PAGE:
Members of the community place flowers in memory of slain Whittier Police officer Keith Boyer at the Whittier Police Department’s Police Officer Memorial in Whittier, Calif. on Tuesday February 21, 2017. (Photo by Keith Durflinger/Whittier Daily News/SCNG)
WHITTIER >> The gang member accused of killing a Whittier police officer and another man on Monday, as well as wounding another police officer, remained hospitalized in a intensive care unit Wednesday as detectives continued gathering evidence and the community continued mourning and seeking answers.
Investigators were yet to interview Michael Christopher Mejia, 26, of Los Angeles, as he continued receiving treatment for a gunshot wound to the back sustained in Monday morning’s gunfight with the Whittier, Lt. John Corina of the Los Angeles County Sheriff’s Department Homicide Bureau said. His injuries were not considered life-threatening.
The tight-knit Whittier community has rallied around the family of Officer Keith Boyer, a 53-year-old Whittier resident, 28-year lawman, father, grandfather and classic rock drummer.
Officer Patrick Hazell, who was wounded in the abdomen in the shootout, was released from the hospital and continuing his recovery at home, Corina said. His father said the wounded officer did not wish to comment at this time.
Mejia, a documented gang member who was on felony probation, or “Post-Release Community Supervision,” under the terms of AB 109, is also accused of gunning down his cousin about 5:30 a.m. in the 1400 block of Volney Drive in East Los Angeles, less than three hours before the violent encounter with police in Whittier.
Family members said Mejia showed up the Torres home and confronted Torres inside the converted garage the victim used as his bedroom.
The men possibly became involved in an argument prior to the shooting, relatives said. Following the shooting, Mejia allegedly fled in Torres car, which he soon crashed in Whittier.
An autopsy determined Torres died from a single gunshot wound to the head, Los Angeles County Department of Medical Examiner-Coroner Assistant Chief of Operations Ed Winter said. The death was ruled a homicide.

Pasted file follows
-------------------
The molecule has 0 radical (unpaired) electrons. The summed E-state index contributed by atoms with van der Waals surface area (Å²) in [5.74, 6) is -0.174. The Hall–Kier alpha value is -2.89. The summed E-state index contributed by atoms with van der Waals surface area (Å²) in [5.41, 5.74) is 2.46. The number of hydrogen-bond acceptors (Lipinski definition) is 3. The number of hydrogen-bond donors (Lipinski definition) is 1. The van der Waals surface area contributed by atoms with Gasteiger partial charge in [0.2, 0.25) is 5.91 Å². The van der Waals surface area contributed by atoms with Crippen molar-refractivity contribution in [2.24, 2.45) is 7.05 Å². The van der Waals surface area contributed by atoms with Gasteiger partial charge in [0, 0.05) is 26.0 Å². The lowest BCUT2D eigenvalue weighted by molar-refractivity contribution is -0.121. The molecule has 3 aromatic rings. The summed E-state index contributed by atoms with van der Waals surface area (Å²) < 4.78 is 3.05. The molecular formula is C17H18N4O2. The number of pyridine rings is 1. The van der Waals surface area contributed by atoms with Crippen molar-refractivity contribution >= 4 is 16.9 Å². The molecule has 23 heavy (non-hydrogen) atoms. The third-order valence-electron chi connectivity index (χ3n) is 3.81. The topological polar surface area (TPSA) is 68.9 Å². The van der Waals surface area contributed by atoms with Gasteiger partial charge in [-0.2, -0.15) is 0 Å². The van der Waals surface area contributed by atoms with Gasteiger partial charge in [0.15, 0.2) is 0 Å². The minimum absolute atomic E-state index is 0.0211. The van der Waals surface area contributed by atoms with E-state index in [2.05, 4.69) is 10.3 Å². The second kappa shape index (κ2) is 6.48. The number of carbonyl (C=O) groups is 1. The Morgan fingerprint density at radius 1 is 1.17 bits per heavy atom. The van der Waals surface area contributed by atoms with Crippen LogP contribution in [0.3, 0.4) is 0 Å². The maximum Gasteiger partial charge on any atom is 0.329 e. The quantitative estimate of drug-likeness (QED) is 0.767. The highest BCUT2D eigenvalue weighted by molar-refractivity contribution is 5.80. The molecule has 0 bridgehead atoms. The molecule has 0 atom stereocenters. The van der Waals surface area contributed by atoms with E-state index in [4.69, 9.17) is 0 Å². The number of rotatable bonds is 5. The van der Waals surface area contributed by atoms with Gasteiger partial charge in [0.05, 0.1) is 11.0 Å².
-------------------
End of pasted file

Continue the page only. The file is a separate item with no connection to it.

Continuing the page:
No further details of the East Los Angeles slaying, including a motive, have not been released.Mejia was driving a stolen car when became involved in a minor crash with two other vehicles at Colima Road and Mar Vista Avenue about 8 a.m., Corina said.
Police arrive at the scene after the other drivers had helped Mejia push the car he was driving to the side of the road.
“They asked him to get out of the car. That’s when the shooting occurred,” Corina said.
Mejia suddenly drew a semi-automatic handgun and opened fire, striking both officers.
One of the officer managed to return fire and wound Mejia, who was taken into custody at the scene by fellow officers, officials said.
It was unclear which of the officers wounded the suspect. Corina declined to discuss whether one, or both, of the officers fired their weapons.
Mejia’s gun was recovered at the scene, Corina said.
The involved officers were not wearing body camera, and Corina said he was not aware of any video recordings of the deadly encounter between Mejia and Whittier police.
Mejia was expected to be charged in connection with the case once he’s out of the hospital, the lieutenant said.
Mejia had prior convictions for robbery, and most recently, auto theft, officials said.
He as been re-arrested for probation violations five times since being released from prison for the auto theft conviction, each time resulting in 9- or 10-day “flash incarcerations,” under the terms of AB 109, also known as the “California Public Safety Realignment” of 2011, records show.
Details regarding the circumstances of each arrest were not available, however none resulted in the filing of a new criminal case.
At least one of the arrests was for possession of methamphetamine, Corina said.
Possession of methamphetamine had traditionally been a felony in California, punishable by a year or more in prison, but was reduced to a misdemeanor by Proposition 47, passed by California voters in 2014.
Mejia’s criminal record has raised concerns of law enforcement officers, politicians and others, who are questioning whether Mejia should have been behind bars, rather than out on the street, on Monday.
A documented gang member, and an apparently proud one, Mejia bears the letters “W” and “G” tattooed prominently across his face in capital letters. The same abbreviation, which stands for an East Los Angeles street gang, is also tattooed on Mejia’s neck in lower-case letters.
Services for Boyer have not been announced.
The Whittier Police Department is accepting donations to benefit Boyer’s family. He’s survived by a fiancee, four children and two grandchildren.
Checks can be made out to “WPOA Benevolent Fund,” and reference account No. 488879. Contributions can be dropped off in person at the Whittier Police Department, 13200 Penn Street, in person at the Credit Union of Southern California at 8028 Greenleaf Ave. or mailed to the Credit Union of Southern California, WPOA Benevolent Fund, attention David Valencia, PO Box 200, Whittier, CA 90608.
Any witnesses, or anyone with information, regarding Monday’s incident is encouraged to contact the sheriff’s Homicide Bureau at 323-890-5500.
PHOTO of Michael C. Mejia courtesy of the Los Angeles County Sheriff’s Departement